In Australia we are no strangers to bushfires. In cities and regional towns alike, they’re an ever-present threat as we are surrounded by the beautiful bushland of our many national parks and the tinder-dry grass of fields and pastures. Our climate is one of our biggest international drawcards, attracting tourists from around the world who are keen to soak up the sun on our stunning, world-class beaches, and to see our unique flora and fauna. Unfortunately, our climate is also one of the biggest threats to the safety of our families and homes, being prone to regular bushfires and grass fires.
When is bushfire season in Sydney?
While bushfires can occur at almost any time in Australia, there is an acknowledged “bushfire season”. Because of the size of our continent and the vast range of climate zones (believe it or not, there are eight climate zones in Australia), bushfire season varies from region to region. In the northern regions the danger period is winter, while southern regions are more at risk during the dry summer months.
Here in Sydney, the greatest bushfire danger period occurs following a dry winter and spring. According to the Bureau of Meteorology, Sydney homes are more at risk from spring to mid-summer. Particularly dangerous conditions are produced by deep low-pressure systems near Tasmania that force strong, hot and dry westerly winds into vulnerable coastal regions.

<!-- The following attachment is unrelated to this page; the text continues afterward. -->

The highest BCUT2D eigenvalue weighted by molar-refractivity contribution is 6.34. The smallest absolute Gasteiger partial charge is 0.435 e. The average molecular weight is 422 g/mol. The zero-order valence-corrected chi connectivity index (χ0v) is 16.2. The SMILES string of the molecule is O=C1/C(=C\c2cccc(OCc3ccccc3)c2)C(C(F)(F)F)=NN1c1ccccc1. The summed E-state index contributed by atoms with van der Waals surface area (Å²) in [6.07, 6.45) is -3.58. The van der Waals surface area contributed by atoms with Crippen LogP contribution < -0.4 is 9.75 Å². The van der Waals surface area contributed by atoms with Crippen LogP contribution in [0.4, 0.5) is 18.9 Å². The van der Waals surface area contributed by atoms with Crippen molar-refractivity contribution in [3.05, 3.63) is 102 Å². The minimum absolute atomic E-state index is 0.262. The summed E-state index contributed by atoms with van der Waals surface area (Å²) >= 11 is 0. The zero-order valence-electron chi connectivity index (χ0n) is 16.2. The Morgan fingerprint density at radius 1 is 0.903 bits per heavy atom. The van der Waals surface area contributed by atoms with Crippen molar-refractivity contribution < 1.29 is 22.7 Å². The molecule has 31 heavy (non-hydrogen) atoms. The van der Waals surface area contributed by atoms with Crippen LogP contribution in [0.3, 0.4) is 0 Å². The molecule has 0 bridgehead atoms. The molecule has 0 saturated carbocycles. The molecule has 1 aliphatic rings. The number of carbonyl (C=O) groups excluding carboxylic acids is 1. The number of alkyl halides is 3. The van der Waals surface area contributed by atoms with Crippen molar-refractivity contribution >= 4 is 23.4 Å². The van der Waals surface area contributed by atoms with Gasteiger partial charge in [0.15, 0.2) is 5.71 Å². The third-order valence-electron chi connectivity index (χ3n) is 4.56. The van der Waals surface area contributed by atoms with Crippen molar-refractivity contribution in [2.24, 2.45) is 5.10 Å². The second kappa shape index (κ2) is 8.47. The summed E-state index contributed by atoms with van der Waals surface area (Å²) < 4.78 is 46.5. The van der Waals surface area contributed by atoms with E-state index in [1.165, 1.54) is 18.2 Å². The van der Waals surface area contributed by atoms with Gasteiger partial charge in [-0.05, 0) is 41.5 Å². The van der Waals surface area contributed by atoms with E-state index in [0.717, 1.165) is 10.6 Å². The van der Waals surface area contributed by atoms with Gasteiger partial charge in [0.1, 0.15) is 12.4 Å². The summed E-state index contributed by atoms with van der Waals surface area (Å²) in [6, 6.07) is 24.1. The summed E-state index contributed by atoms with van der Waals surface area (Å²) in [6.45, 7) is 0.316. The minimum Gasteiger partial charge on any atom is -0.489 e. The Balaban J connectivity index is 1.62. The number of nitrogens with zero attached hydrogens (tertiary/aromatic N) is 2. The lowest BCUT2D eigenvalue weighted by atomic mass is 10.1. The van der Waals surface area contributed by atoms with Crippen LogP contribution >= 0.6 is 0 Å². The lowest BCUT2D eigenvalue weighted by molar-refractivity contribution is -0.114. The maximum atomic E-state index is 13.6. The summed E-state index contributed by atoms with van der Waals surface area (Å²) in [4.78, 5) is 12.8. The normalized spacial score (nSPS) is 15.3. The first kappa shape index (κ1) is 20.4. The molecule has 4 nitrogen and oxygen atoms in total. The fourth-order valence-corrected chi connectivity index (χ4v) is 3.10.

The return of more moist conditions, often brought about by the development of tropical cyclones off the coast Queensland, typically signals the end of “bushfire season”. However, our climate being what it is, with ever-changing weather patterns and significant periods of drought, the risks of bushfire never disappear completely.
How do homes get damaged during a bushfire?
While authorities can try to control the threat by employing backburning and other coordinated fire prevention strategies, there are actions that homeowners can take to minimise the damage to their properties.
Damage caused to homes by bushfire can occur in one of three ways:
- Ember attack
- Direct contact with flame
- Radiant heat.
Research has shown that most bushfire damage to buildings is caused by embers or sparks being blown through unprotected openings. However, if flames ignite vegetation or flammable materials close to the home, there is greater risk of flames making direct contact with the home.
6 ways to prepare your roof before bushfire season